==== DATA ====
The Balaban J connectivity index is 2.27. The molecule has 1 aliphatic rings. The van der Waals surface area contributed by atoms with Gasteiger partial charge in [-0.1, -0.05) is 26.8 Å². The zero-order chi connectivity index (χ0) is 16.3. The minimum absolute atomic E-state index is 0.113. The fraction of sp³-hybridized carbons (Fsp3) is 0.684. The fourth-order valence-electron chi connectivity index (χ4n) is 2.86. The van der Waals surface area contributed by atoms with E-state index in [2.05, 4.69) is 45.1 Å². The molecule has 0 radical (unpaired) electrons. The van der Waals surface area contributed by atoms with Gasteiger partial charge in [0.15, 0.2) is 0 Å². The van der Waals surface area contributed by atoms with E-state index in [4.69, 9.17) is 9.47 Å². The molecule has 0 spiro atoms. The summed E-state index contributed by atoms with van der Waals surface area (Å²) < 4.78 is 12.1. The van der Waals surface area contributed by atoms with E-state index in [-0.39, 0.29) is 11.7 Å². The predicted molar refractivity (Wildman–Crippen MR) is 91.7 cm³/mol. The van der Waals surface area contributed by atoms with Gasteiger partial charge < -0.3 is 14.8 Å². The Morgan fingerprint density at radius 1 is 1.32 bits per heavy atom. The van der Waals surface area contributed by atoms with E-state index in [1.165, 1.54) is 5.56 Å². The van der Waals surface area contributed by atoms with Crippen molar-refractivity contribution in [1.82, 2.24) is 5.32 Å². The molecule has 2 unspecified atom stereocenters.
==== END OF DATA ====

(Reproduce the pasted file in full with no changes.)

The Balaban J connectivity index is 2.27. The molecule has 1 aliphatic rings. The van der Waals surface area contributed by atoms with Gasteiger partial charge in [-0.1, -0.05) is 26.8 Å². The zero-order chi connectivity index (χ0) is 16.3. The minimum absolute atomic E-state index is 0.113. The fraction of sp³-hybridized carbons (Fsp3) is 0.684. The fourth-order valence-electron chi connectivity index (χ4n) is 2.86. The van der Waals surface area contributed by atoms with E-state index in [2.05, 4.69) is 45.1 Å². The molecule has 0 radical (unpaired) electrons. The van der Waals surface area contributed by atoms with Gasteiger partial charge in [0.15, 0.2) is 0 Å². The van der Waals surface area contributed by atoms with E-state index in [4.69, 9.17) is 9.47 Å². The molecule has 0 spiro atoms. The summed E-state index contributed by atoms with van der Waals surface area (Å²) < 4.78 is 12.1. The van der Waals surface area contributed by atoms with E-state index in [-0.39, 0.29) is 11.7 Å². The predicted molar refractivity (Wildman–Crippen MR) is 91.7 cm³/mol. The van der Waals surface area contributed by atoms with Gasteiger partial charge < -0.3 is 14.8 Å². The Morgan fingerprint density at radius 1 is 1.32 bits per heavy atom. The van der Waals surface area contributed by atoms with E-state index in [1.165, 1.54) is 5.56 Å². The van der Waals surface area contributed by atoms with Crippen molar-refractivity contribution in [1.82, 2.24) is 5.32 Å². The molecule has 2 unspecified atom stereocenters.